At least for the energy sector, however, such low passage rates are at least partly explained by the sector’s high percentage of social-policy proposals—none of which has passed during the time examined. Controlling for social-policy proposals reveals that 14.7 percent of energy-sector shareholder proposals were approved, the third-highest pass-rate in the database.

The retail sector remains the most-likely sector for shareholder-proposal approval even after controlling for social-policy proposals, followed by the technology sector. The retail companies for which one or more shareholder proposals were approved include McDonald’s, Macy’s, Home Depot, Staples, Walgreen, CVS Caremark, Kroger, and Safeway. Successful proposals in the retail sector include proposals to require simple-majority voting standards and to allow shareholders to vote by written consent or call special meetings, as well as executive-compensation-related proposals. Successful sponsors of proposals to this sector included union funds and individual shareholder activists John Chevedden, William and Kenneth Steiner, and Nick Rossi.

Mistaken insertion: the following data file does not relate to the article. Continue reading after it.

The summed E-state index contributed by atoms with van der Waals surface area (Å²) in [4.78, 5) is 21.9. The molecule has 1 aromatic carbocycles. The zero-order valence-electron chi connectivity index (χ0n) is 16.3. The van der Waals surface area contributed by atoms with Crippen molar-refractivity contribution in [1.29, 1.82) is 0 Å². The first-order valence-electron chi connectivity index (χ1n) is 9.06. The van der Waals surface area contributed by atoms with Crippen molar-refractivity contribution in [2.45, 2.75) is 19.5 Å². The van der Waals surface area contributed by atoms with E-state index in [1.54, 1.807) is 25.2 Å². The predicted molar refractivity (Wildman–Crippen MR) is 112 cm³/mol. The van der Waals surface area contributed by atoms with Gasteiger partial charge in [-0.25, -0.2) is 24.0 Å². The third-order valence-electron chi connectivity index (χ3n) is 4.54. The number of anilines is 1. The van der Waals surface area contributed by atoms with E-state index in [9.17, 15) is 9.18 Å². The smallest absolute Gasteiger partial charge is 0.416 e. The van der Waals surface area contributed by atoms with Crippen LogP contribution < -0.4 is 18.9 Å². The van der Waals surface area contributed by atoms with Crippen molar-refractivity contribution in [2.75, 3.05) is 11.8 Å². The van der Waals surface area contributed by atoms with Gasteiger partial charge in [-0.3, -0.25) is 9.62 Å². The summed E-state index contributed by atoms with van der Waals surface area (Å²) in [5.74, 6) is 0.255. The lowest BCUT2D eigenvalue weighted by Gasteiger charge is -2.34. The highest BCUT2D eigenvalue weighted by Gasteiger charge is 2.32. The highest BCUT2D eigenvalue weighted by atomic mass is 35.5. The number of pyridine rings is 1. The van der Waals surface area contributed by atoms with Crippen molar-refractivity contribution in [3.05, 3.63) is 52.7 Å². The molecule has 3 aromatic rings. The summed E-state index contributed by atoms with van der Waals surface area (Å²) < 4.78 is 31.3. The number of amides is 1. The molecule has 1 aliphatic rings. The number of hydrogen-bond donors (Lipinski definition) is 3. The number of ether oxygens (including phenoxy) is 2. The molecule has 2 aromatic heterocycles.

This report analyzes information gathered from the Manhattan Institute’s ProxyMonitor.org database, which contains information relating to all shareholder proposals submitted for shareholder vote between 2008 and 2010, for the 100 largest American public companies.

ENDNOTES

  1. SeeManhattan Institute Proxy Monitor Findings 1, 2 & 3 (2011), available at http://www.proxymonitor.org/Forms/Findings.aspx.